Multiple Apps

Function to Remove either All Numeric or All Non-Numeric Characters from a String

Ease of Use

Easy

Version tested with

2000, 2002 

Submitted by:

matthewspatrick

Description:

This function will remove, at user's option, either all of the numeric characters or all of the non-numeric characters. These simple instructions may be overridden with specific characters that are either always or never allowed. 

Discussion:

In the past, I have had to parse alphanumeric strings of varying length, in which the letters meant one thing and the numbers another. I could use formulas to grab just the characters I needed, but the character positions were not always constant, so sometimes the formulas failed. This function would make that sort of task easier: for the given string, the function will either remove all non-numbers or remove all numbers. Further, you can override with certain letters. For example, the optional argument AllowedChar allows you to specify a string whose characters are always allowed. Thus, you could specify "$,." and allow the dollar sign, comma, and period to pass unmolested even if the function is told to remove non-numeric characters. The optional argument NeverAllow also sets up an override, this time of characters never allowed into the result string. 

Code:

instructions for use

			

Option Explicit Public Function StripOutCharType(CheckStr As String, Optional KillNumbers As Boolean = True, _ Optional AllowedChar As String, Optional NeverAllow As String) ' For the given string, the function removes all numeric characters (KillNumbers=True) or ' all non-numeric characters (KillNumbers=False). Use AllowedChar to build a string of override ' characters that are always allowed. For example, "$,." would indicate that the dollar sign, ' comma, and period should all be allowed, even if KillNumbers=False; likewise, "9" would indicate ' that nines should be kept even if KillNumbers=True. NeverAllow is a string of override ' characters that are never allowed. The "never allowed" characters are processed before the ' "always allowed" characters, and so if any characters are in both strings Never allow takes ' precedence ' The AllowedChar and NeverAllow arguments are *not* case-sensitive Dim Counter As Long Dim TestChar As String Dim TestAsc As Long ' Loop through characters For Counter = 1 To Len(CheckStr) ' Get current character and its ANSI number TestChar = Mid(CheckStr, Counter, 1) TestAsc = Asc(TestChar) ' Test first to see if current character is never allowed If InStr(1, NeverAllow, TestChar, vbTextCompare) > 0 Then ' do nothing ' If current character is in AllowedChar, keep it ElseIf InStr(1, AllowedChar, TestChar, vbTextCompare) > 0 Then StripOutCharType = StripOutCharType & TestChar ' If KillNumbers=True, test for not being in numeric range for ANSI ElseIf KillNumbers Then 'only allow non-numbers If TestAsc < 48 Or TestAsc > 57 Then StripOutCharType = StripOutCharType & TestChar End If ' If KillNumbers=False, test for being in numeric ANSI range Else 'only allow numbers If TestAsc >= 48 And TestAsc <= 57 Then StripOutCharType = StripOutCharType & TestChar End If End If Next End Function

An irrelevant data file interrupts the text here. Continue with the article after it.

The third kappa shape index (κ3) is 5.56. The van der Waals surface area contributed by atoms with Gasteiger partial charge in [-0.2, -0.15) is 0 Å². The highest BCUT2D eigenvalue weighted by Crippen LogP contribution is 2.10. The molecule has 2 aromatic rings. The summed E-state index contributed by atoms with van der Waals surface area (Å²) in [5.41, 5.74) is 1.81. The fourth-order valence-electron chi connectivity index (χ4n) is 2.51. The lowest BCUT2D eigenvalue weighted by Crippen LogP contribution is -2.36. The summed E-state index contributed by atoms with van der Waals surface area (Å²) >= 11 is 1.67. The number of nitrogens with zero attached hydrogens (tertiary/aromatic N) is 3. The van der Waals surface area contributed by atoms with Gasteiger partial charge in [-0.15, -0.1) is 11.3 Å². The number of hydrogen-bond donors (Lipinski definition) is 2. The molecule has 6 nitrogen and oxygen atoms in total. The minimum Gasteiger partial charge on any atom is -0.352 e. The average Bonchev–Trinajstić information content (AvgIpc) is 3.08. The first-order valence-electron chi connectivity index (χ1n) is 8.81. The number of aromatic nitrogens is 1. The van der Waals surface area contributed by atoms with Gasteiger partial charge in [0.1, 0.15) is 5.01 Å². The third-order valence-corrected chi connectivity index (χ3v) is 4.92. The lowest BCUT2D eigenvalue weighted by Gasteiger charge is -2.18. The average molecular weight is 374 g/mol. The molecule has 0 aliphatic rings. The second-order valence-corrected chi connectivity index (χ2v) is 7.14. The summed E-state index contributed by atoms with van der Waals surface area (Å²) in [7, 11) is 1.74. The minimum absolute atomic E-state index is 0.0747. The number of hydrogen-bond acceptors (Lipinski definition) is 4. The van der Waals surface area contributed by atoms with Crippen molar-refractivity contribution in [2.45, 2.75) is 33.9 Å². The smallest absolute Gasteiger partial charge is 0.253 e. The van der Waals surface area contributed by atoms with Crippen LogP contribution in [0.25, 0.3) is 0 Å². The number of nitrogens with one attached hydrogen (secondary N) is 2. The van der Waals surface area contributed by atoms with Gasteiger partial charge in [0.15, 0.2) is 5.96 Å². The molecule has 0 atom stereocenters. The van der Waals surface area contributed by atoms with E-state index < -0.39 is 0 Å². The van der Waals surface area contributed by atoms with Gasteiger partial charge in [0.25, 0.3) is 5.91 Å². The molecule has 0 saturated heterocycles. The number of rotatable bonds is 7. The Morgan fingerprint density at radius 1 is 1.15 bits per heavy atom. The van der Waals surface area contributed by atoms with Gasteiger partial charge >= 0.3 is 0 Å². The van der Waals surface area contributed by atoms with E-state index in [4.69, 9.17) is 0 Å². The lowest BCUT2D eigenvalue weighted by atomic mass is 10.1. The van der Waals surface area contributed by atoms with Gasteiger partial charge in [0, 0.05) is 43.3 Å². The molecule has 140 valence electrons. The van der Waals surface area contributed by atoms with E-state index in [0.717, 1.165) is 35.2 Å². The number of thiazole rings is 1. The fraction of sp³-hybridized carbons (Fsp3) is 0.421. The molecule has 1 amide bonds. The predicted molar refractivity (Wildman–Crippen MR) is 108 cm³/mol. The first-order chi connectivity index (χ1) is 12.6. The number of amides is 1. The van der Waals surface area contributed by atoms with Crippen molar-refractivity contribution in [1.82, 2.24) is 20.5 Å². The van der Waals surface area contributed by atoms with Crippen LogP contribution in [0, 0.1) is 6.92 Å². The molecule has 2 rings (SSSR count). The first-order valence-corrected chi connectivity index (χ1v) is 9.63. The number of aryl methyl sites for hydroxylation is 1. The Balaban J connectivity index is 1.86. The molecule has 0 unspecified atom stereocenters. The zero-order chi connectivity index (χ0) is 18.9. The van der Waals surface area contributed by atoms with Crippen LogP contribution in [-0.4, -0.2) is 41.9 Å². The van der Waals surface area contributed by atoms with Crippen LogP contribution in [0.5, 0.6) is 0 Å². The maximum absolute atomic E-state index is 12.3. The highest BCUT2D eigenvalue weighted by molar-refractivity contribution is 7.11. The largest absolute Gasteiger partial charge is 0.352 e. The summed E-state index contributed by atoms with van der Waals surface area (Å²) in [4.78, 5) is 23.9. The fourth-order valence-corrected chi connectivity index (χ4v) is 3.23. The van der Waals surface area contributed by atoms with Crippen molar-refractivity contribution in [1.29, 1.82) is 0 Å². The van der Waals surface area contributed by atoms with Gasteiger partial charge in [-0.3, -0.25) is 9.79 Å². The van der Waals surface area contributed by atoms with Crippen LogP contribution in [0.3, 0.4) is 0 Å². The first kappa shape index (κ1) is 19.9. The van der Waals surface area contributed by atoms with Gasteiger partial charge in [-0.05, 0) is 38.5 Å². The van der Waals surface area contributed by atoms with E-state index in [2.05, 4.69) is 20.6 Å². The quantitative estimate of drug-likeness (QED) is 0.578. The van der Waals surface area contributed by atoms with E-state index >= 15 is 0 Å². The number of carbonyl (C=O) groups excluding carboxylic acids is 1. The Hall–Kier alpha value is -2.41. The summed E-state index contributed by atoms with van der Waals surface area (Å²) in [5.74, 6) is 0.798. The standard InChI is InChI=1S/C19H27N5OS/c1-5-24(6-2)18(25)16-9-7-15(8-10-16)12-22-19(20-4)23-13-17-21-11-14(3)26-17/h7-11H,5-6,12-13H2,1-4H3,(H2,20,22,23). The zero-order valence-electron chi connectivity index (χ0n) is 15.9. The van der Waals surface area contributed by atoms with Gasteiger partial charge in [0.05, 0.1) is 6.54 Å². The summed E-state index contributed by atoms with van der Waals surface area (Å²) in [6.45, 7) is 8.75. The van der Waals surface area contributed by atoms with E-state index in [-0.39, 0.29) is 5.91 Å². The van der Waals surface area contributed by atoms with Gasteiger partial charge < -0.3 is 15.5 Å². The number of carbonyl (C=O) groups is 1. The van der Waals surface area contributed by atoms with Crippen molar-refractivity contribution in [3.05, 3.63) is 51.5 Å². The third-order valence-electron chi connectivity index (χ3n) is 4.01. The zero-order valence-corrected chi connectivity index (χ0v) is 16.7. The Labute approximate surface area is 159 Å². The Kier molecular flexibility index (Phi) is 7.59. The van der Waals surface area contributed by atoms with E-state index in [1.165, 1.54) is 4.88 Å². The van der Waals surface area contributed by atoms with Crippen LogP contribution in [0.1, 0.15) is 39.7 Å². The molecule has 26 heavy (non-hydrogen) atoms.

How to use:

  1. Paste the code above into a regular module in your project
  2. Use the function in your code, or in your application's user interface (such as in an Excel worksheet formula--see the attached file for examples--or in an Access query, form, or report)
 

Test the code:

  1. Try several iterations with the function, varying the argument settings.
  2. Please see the attached sample file for several examples of how to use this function.
 

Sample File:

StripOutCharTypeExample.zip 8.58KB 

Approved by mdmackillop


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